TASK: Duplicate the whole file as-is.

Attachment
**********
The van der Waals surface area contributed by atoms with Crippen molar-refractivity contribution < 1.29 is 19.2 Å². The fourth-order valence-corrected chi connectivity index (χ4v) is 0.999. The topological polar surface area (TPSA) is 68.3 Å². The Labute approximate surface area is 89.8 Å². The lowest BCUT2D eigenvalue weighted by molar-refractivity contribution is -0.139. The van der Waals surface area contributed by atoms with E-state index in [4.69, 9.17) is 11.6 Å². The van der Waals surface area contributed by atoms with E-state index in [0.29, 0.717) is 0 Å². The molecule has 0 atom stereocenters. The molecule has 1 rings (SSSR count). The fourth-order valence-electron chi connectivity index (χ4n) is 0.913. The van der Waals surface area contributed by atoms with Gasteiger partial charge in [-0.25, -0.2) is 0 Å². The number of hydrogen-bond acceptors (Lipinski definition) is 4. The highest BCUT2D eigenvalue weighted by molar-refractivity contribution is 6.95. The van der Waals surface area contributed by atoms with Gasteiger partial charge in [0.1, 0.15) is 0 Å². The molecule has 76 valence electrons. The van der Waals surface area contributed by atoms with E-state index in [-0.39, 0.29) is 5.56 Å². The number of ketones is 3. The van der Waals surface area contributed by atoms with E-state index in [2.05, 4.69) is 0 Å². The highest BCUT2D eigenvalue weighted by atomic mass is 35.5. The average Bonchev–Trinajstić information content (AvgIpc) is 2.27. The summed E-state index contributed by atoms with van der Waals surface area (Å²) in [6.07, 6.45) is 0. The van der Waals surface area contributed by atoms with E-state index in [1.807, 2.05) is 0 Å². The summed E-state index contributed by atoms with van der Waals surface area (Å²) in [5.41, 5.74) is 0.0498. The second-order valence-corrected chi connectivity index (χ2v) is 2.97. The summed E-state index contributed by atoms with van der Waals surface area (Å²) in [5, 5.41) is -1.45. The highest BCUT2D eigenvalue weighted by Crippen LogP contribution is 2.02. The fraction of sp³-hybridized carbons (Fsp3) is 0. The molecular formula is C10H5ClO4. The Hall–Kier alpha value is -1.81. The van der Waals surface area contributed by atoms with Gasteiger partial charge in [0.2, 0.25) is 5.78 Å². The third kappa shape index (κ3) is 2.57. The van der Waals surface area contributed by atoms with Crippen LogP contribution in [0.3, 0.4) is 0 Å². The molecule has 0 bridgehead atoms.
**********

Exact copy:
The van der Waals surface area contributed by atoms with Crippen molar-refractivity contribution < 1.29 is 19.2 Å². The fourth-order valence-corrected chi connectivity index (χ4v) is 0.999. The topological polar surface area (TPSA) is 68.3 Å². The Labute approximate surface area is 89.8 Å². The lowest BCUT2D eigenvalue weighted by molar-refractivity contribution is -0.139. The van der Waals surface area contributed by atoms with E-state index in [4.69, 9.17) is 11.6 Å². The van der Waals surface area contributed by atoms with E-state index in [0.29, 0.717) is 0 Å². The molecule has 0 atom stereocenters. The molecule has 1 rings (SSSR count). The fourth-order valence-electron chi connectivity index (χ4n) is 0.913. The van der Waals surface area contributed by atoms with Gasteiger partial charge in [-0.25, -0.2) is 0 Å². The number of hydrogen-bond acceptors (Lipinski definition) is 4. The highest BCUT2D eigenvalue weighted by molar-refractivity contribution is 6.95. The van der Waals surface area contributed by atoms with Gasteiger partial charge in [0.1, 0.15) is 0 Å². The molecule has 76 valence electrons. The van der Waals surface area contributed by atoms with E-state index in [-0.39, 0.29) is 5.56 Å². The number of ketones is 3. The van der Waals surface area contributed by atoms with E-state index in [2.05, 4.69) is 0 Å². The highest BCUT2D eigenvalue weighted by atomic mass is 35.5. The average Bonchev–Trinajstić information content (AvgIpc) is 2.27. The summed E-state index contributed by atoms with van der Waals surface area (Å²) in [6.07, 6.45) is 0. The van der Waals surface area contributed by atoms with E-state index in [1.807, 2.05) is 0 Å². The summed E-state index contributed by atoms with van der Waals surface area (Å²) in [5.41, 5.74) is 0.0498. The second-order valence-corrected chi connectivity index (χ2v) is 2.97. The summed E-state index contributed by atoms with van der Waals surface area (Å²) in [5, 5.41) is -1.45. The highest BCUT2D eigenvalue weighted by Crippen LogP contribution is 2.02. The fraction of sp³-hybridized carbons (Fsp3) is 0. The molecular formula is C10H5ClO4. The Hall–Kier alpha value is -1.81. The van der Waals surface area contributed by atoms with Gasteiger partial charge in [0.2, 0.25) is 5.78 Å². The third kappa shape index (κ3) is 2.57. The van der Waals surface area contributed by atoms with Crippen LogP contribution in [0.3, 0.4) is 0 Å². The molecule has 0 bridgehead atoms.